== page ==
The earliest krieks produced in Belgium made use of an heirloom cultivar of dark red sour cherry called Schaerbeek cherries. In modern times, this cultivar has become exceedingly rare agriculturally and has been replaced in almost all kriek blends with other strains of European Morello cherries or in some cases North-American Tart Black cherries. There are a few blends occasionally produced which still use 100% Schaerbeek cherries. These include Hanssens’ Scarenbecca Kriek and Drie Fonteinen’s Schaerbeekse Kriek.
For American brewers, access to Morello cherries will be unavailable or prohibitively expensive. However, there are excellent strains of sour red and black cherries being grown in the states as well. To this extent your taste will be your guide. Select fruit that is delicious and you will produce excellent results with it. If you can find the fruit fresh and locally that is all the better, but if not, there are orchards which will ship high quality frozen cherries through the mail. Frozen sour cherries will typically be pitted, so if you want to produce the authentic almond flavors from cherry pits in your blend, you will need to add these back in separately. I have produced very good results using frozen sour cherries and the pits extracted from fresh sweet cherries. Avoid the use of supermarket varieties of sweet cherries. While these are tasty to eat, they provide far less flavor per volume than tart cherries, and will leave a kriek blend tasting lackluster in the fruit department.
If we are to follow our farmer’s original recipe, the cherries would be added at a rate of 1.75 lbs per gallon of beer. However, most modern lambic blenders are using a rate of 25% cherries by weight, which equates to slightly above 2 lbs per gallon. As a blender, you can use more cherries if you desire. One notable kriek, Drie Fonteinen’s Intense Red Oude Kriek, uses 40% cherries by weight which equates to 3.3 lbs per gallon. As the percentage of cherries used increases, the more wine-like character your kriek will portray. Ultimately, your palate will once again be your guide. Some varieties of cherries will add more character while others will add less. Using 2 lbs of whole crushed sour cherries per gallon is a good starting point.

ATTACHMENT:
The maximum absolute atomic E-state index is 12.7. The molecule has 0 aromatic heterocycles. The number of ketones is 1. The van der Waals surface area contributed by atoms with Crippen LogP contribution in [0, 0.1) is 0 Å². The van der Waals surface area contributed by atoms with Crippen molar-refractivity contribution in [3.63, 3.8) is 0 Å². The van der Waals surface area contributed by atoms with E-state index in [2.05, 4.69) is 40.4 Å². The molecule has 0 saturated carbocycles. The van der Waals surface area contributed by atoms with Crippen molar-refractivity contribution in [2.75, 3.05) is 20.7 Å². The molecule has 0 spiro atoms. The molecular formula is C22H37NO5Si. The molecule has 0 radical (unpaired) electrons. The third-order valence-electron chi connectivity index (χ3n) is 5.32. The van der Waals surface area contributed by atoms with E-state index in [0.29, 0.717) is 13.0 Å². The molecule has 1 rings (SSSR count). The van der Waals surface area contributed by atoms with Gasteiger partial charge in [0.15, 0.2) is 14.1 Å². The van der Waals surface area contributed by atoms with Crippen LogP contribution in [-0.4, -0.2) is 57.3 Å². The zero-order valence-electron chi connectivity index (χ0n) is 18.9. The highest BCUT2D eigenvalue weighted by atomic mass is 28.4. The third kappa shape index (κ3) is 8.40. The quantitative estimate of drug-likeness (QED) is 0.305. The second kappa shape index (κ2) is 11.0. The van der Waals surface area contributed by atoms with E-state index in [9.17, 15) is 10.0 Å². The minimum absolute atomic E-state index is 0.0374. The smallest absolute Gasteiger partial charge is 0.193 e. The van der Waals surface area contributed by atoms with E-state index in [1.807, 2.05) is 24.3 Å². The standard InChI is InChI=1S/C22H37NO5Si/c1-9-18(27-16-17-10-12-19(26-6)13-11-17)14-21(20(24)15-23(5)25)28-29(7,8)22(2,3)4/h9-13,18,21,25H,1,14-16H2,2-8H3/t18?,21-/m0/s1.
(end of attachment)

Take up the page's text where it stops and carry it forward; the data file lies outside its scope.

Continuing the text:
Once the cherries are added, the Brettanomyces in your base beer will wake back up and ferment the cherry’s simple sugars into alcohol. If you are keeping detailed notes on the homebrew or commercial scale, you can test the original gravity of the cherry juice to estimate its contribution to the blend’s alcohol content. In about one to three months, you can taste the blend and decide whether more cherries are needed. When using base beer fermented in barrels, it is best to both blend the beers and add the cherries in a stainless steel vessel. This method reduces any further oxygen pickup in the barrels, keeps fruit out of your oak, and allows for easier transfer and filtering of fruit solids when it is time to package the beer. Additionally this is the method employed by many of the excellent Belgian brewers and blenders including Cantillon and Drie Fonteinen.
When it comes time to package your beer, there are several options available. Traditionally, lambic krieks are bottle conditioned for several months before being served. The fermentable sugar for bottle conditioning comes from either the blending in of a portion of young lambic beer which has not fully attenuated, or from the addition of simple sugar syrup into the beer. When making calculations for these additions, you are aiming for fairly high levels of carbonation, generally from 2.4 to 3.0 volumes of CO2. I highly recommend checking out Michael Tonsmeire’s American Sour Beers for equations and information on how to bottle condition your krieks using young sour beer. While these methods are traditional, there is no evidence to suggest that they produce any better flavor profiles in the packaged beer than force carbonating and serving on draft or in counter-pressure filled bottles. Both methods will produce excellent results when done properly.
It is my sincere hope that this article helps brewers interested in producing lambic style krieks to more successfully do so. Additionally, I hope to inspire brewers who never thought that it would be possible to produce such a beer to try their hand at this wonderful style. For the purists, I want to make it clear that I do not, in any way, intend to diminish or downplay the skill, art, and hard work of the amazing gueuze and kriek blenders of Belgium such as Jean Van Roy, Armand Debelder, Frank Boon, Sidy and John Matthys, Karel Goddeau, Pierre Tilquin, and countless others throughout the ages who have not only carried this traditional beer style through history, but have also made it relevant today. These men and women are, without a doubt, masters of their craft. I personally have an almost “fan-boy” admiration for them and the delicious beers that they produce. I am reminded of Sir Isaac Newton’s famous quote, “If I have seen further, it is by standing on the shoulders of giants”.